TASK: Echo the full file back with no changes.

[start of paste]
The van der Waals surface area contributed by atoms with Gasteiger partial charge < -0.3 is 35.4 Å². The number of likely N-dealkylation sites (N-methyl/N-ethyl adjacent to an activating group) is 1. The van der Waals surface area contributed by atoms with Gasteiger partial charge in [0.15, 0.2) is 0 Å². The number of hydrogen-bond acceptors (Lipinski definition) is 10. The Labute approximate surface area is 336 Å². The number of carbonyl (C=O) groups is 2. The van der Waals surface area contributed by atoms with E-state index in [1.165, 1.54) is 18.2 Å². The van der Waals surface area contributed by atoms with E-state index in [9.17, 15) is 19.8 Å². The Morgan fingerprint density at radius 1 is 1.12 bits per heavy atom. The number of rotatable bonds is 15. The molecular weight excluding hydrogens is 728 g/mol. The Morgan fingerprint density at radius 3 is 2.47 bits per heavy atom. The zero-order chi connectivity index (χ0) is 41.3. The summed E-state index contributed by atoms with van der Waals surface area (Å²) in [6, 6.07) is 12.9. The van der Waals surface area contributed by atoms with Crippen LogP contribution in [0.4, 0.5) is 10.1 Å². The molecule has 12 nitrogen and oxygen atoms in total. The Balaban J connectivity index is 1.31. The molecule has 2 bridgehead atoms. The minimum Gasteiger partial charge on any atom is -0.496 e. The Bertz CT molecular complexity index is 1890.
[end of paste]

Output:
The van der Waals surface area contributed by atoms with Gasteiger partial charge < -0.3 is 35.4 Å². The number of likely N-dealkylation sites (N-methyl/N-ethyl adjacent to an activating group) is 1. The van der Waals surface area contributed by atoms with Gasteiger partial charge in [0.15, 0.2) is 0 Å². The number of hydrogen-bond acceptors (Lipinski definition) is 10. The Labute approximate surface area is 336 Å². The number of carbonyl (C=O) groups is 2. The van der Waals surface area contributed by atoms with E-state index in [1.165, 1.54) is 18.2 Å². The van der Waals surface area contributed by atoms with E-state index in [9.17, 15) is 19.8 Å². The Morgan fingerprint density at radius 1 is 1.12 bits per heavy atom. The number of rotatable bonds is 15. The molecular weight excluding hydrogens is 728 g/mol. The Morgan fingerprint density at radius 3 is 2.47 bits per heavy atom. The zero-order chi connectivity index (χ0) is 41.3. The summed E-state index contributed by atoms with van der Waals surface area (Å²) in [6, 6.07) is 12.9. The van der Waals surface area contributed by atoms with Crippen LogP contribution in [0.4, 0.5) is 10.1 Å². The molecule has 12 nitrogen and oxygen atoms in total. The Balaban J connectivity index is 1.31. The molecule has 2 bridgehead atoms. The minimum Gasteiger partial charge on any atom is -0.496 e. The Bertz CT molecular complexity index is 1890.